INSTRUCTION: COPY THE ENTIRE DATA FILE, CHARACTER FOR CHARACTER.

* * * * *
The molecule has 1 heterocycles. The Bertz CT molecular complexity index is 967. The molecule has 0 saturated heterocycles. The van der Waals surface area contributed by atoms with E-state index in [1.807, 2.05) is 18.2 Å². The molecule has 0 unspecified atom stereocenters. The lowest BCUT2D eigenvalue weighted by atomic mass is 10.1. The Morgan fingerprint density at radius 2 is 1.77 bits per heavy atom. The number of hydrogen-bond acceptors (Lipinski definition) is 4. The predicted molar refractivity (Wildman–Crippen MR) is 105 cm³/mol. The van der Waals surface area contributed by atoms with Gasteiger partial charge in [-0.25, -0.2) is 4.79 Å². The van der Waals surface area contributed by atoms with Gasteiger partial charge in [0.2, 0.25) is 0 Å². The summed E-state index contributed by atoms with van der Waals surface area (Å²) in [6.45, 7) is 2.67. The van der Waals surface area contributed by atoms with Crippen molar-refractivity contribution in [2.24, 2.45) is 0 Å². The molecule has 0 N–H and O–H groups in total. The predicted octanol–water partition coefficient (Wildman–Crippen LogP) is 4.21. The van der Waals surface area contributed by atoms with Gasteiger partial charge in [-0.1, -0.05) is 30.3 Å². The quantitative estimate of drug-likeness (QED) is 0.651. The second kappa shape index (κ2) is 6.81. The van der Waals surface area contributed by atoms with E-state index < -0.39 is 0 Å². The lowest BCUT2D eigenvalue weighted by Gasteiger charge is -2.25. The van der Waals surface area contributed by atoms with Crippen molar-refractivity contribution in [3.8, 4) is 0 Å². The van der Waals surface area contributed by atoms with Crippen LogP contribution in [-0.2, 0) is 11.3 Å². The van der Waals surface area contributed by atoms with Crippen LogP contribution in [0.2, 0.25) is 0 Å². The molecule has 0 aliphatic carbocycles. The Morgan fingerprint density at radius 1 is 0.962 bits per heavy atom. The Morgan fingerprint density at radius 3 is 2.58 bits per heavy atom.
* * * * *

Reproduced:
The molecule has 1 heterocycles. The Bertz CT molecular complexity index is 967. The molecule has 0 saturated heterocycles. The van der Waals surface area contributed by atoms with E-state index in [1.807, 2.05) is 18.2 Å². The molecule has 0 unspecified atom stereocenters. The lowest BCUT2D eigenvalue weighted by atomic mass is 10.1. The Morgan fingerprint density at radius 2 is 1.77 bits per heavy atom. The number of hydrogen-bond acceptors (Lipinski definition) is 4. The predicted molar refractivity (Wildman–Crippen MR) is 105 cm³/mol. The van der Waals surface area contributed by atoms with Gasteiger partial charge in [-0.25, -0.2) is 4.79 Å². The van der Waals surface area contributed by atoms with Gasteiger partial charge in [0.2, 0.25) is 0 Å². The summed E-state index contributed by atoms with van der Waals surface area (Å²) in [6.45, 7) is 2.67. The van der Waals surface area contributed by atoms with Crippen molar-refractivity contribution in [2.24, 2.45) is 0 Å². The molecule has 0 N–H and O–H groups in total. The predicted octanol–water partition coefficient (Wildman–Crippen LogP) is 4.21. The van der Waals surface area contributed by atoms with Gasteiger partial charge in [-0.1, -0.05) is 30.3 Å². The quantitative estimate of drug-likeness (QED) is 0.651. The second kappa shape index (κ2) is 6.81. The van der Waals surface area contributed by atoms with E-state index < -0.39 is 0 Å². The lowest BCUT2D eigenvalue weighted by Gasteiger charge is -2.25. The van der Waals surface area contributed by atoms with Crippen molar-refractivity contribution in [3.8, 4) is 0 Å². The van der Waals surface area contributed by atoms with Crippen LogP contribution in [-0.2, 0) is 11.3 Å². The van der Waals surface area contributed by atoms with Crippen LogP contribution in [0.2, 0.25) is 0 Å². The molecule has 0 aliphatic carbocycles. The Morgan fingerprint density at radius 1 is 0.962 bits per heavy atom. The Morgan fingerprint density at radius 3 is 2.58 bits per heavy atom.